• Undiagnosed APD could be a factor in your child’s academic struggles- it could be the primary source.  It is important to identify if APD is present. This is why when APD is suspected, the first step in the process is to see an Audiologist that is specially trained in the diagnosis and treatment of APD.
  • Undiagnosed APD can be the missing puzzle piece causing delays and/or failure to progress in other therapies targeted at remediating language and/or learning disorders.  Once APD is identified and supported and treated, we will often begin to see progress move forward in other areas.
  • It is not enough to assume some type of APD is present based on observed behavior characteristics or low scores on auditory screening tests.  A complete APD diagnostic test battery performed by an Audiologist trained to evaluate APD is required in order to diagnose what type of APD is present.  In order to target the APD effectively, we need to know where the break down is occurring in the central auditory processing pathways.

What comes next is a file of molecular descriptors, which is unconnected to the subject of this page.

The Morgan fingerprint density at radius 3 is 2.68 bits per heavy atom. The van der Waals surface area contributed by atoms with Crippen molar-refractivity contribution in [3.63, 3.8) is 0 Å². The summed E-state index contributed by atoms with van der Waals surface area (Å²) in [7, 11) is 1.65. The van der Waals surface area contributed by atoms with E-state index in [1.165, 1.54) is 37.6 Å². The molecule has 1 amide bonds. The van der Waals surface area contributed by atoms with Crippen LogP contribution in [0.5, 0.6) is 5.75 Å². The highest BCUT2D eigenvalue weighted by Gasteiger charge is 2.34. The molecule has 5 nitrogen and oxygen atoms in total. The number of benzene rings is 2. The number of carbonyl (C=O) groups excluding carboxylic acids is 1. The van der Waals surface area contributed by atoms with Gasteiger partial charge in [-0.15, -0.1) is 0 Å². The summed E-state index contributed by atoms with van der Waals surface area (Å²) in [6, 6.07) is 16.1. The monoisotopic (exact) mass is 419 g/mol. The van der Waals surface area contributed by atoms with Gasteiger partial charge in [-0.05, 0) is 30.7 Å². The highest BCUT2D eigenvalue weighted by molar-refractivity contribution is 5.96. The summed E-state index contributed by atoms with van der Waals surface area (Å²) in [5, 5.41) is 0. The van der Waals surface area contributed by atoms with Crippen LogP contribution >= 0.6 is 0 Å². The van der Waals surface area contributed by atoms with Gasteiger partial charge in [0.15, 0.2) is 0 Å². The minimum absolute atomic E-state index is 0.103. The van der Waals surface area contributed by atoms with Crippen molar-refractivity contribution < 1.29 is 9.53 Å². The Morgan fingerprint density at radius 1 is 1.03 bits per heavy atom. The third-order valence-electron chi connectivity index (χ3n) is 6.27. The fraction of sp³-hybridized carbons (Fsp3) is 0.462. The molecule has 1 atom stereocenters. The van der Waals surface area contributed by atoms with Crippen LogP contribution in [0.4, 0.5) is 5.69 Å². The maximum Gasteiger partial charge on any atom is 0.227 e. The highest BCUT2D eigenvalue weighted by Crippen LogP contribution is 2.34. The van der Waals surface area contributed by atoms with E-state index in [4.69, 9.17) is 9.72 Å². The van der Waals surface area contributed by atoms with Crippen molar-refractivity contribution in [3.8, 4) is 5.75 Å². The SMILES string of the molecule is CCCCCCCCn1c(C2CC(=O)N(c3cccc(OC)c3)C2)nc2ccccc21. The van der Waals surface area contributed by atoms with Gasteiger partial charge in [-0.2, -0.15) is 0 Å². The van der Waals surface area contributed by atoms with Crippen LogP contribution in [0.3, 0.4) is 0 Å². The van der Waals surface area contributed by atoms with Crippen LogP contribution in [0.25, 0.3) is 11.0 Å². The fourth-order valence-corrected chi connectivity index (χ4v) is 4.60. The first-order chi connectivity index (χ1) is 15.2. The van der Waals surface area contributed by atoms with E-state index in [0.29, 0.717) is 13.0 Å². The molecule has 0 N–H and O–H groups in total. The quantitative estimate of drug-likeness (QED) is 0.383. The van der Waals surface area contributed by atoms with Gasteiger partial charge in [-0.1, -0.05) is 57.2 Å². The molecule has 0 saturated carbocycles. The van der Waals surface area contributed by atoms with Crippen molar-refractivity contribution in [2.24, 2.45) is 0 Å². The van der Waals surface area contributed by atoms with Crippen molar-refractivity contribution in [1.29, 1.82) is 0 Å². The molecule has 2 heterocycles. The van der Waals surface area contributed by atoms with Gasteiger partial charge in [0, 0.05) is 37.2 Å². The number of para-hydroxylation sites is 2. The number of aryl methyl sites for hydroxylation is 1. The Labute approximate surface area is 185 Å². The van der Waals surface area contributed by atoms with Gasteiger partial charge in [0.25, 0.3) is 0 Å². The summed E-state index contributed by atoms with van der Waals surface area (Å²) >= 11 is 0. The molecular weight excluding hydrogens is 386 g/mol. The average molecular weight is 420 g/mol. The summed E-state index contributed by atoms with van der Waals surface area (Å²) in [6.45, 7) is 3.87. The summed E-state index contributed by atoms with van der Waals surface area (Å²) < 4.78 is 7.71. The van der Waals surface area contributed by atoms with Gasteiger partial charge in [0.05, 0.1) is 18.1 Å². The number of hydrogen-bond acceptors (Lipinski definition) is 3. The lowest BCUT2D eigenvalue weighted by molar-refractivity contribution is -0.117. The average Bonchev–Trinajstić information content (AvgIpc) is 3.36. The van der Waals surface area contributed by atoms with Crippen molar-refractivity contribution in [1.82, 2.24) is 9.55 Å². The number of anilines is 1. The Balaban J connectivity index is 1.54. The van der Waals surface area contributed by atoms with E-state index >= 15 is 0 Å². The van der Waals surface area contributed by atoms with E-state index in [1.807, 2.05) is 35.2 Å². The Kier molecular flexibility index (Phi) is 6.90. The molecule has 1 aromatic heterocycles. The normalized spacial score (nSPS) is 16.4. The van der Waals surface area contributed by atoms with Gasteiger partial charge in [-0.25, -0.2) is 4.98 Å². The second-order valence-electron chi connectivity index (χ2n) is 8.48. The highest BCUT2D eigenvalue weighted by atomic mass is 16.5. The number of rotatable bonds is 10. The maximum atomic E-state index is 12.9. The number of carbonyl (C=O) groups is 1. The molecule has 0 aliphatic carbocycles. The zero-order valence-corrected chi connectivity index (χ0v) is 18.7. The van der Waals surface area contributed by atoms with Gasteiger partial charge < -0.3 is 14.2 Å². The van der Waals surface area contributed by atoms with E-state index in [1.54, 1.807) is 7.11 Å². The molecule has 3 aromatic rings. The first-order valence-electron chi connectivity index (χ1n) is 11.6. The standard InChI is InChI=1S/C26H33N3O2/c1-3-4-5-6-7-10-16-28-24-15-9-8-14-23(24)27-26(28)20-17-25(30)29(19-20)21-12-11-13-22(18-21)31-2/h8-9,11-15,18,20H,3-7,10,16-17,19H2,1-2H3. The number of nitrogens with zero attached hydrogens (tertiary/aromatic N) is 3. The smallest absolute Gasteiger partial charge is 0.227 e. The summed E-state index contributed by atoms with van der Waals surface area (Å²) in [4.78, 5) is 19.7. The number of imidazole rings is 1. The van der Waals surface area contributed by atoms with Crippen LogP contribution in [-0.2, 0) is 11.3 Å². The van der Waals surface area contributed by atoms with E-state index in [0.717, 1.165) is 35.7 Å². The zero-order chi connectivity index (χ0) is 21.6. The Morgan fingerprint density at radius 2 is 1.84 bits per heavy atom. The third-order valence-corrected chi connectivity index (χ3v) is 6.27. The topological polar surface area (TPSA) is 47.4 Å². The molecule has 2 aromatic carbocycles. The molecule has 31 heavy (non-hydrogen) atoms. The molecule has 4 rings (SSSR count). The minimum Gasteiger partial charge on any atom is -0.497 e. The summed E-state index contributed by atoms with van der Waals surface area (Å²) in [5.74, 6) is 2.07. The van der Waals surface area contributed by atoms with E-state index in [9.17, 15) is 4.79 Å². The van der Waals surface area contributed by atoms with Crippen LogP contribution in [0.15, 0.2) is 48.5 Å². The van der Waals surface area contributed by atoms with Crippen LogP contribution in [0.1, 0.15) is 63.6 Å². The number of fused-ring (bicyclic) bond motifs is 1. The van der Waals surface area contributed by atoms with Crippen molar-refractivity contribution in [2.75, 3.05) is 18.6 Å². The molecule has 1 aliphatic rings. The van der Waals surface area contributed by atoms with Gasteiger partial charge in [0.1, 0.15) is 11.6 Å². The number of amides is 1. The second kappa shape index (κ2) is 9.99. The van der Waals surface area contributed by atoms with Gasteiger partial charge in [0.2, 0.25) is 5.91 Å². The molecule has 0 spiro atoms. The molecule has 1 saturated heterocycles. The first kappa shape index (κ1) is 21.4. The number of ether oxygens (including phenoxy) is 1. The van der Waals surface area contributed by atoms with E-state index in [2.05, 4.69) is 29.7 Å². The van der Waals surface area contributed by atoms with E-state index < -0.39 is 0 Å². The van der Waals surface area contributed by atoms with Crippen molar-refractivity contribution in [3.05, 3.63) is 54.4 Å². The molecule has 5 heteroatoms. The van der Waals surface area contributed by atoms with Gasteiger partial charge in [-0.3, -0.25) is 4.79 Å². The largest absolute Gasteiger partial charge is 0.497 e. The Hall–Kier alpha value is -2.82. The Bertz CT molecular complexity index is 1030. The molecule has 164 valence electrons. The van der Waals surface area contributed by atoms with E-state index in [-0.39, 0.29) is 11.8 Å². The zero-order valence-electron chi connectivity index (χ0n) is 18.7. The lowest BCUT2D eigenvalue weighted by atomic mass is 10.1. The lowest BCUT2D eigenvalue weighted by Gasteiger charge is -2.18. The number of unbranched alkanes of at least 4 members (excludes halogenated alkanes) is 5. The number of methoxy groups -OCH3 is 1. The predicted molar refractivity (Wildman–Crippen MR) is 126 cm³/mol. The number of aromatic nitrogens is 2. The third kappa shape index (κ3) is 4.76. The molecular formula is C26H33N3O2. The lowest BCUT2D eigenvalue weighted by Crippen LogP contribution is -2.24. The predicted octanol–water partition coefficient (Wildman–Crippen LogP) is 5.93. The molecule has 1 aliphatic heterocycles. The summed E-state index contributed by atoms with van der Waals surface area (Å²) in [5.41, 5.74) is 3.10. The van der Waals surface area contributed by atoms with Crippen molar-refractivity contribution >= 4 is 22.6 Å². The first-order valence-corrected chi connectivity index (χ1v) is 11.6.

• For example-
    • All individuals with APD will have difficulty hearing in noise, however, the reason why (and how to target remediation and support) will be different depending on which type of APD is present.
      • Decoding deficit will have trouble hearing in noise because they can’t quickly and accurately process speech at a phonemic level.
      • Integration deficit will have difficulty hearing in noise because the two ears are not processing speech in a balanced manner and that imbalance (or delay) causes difficulty hearing in noise or remembering what is heard.
      • Prosody deficit will have difficulty hearing in noise because the timing or patterning of speech sounds are not processed accurately causing extraction of key information to be missed or misunderstood.

Therefore, how we would go about helping these individuals to hear better in noise would be directly related to what type of APD deficit is present.  Appling a one size fits all approach to all APD patients will most often miss the mark and may prove ineffective. A deficit specific diagnosis (what type of APD is present) allows us to understand what type of difficulties a person is likely to be challenged with and what type of interventions will be most effective.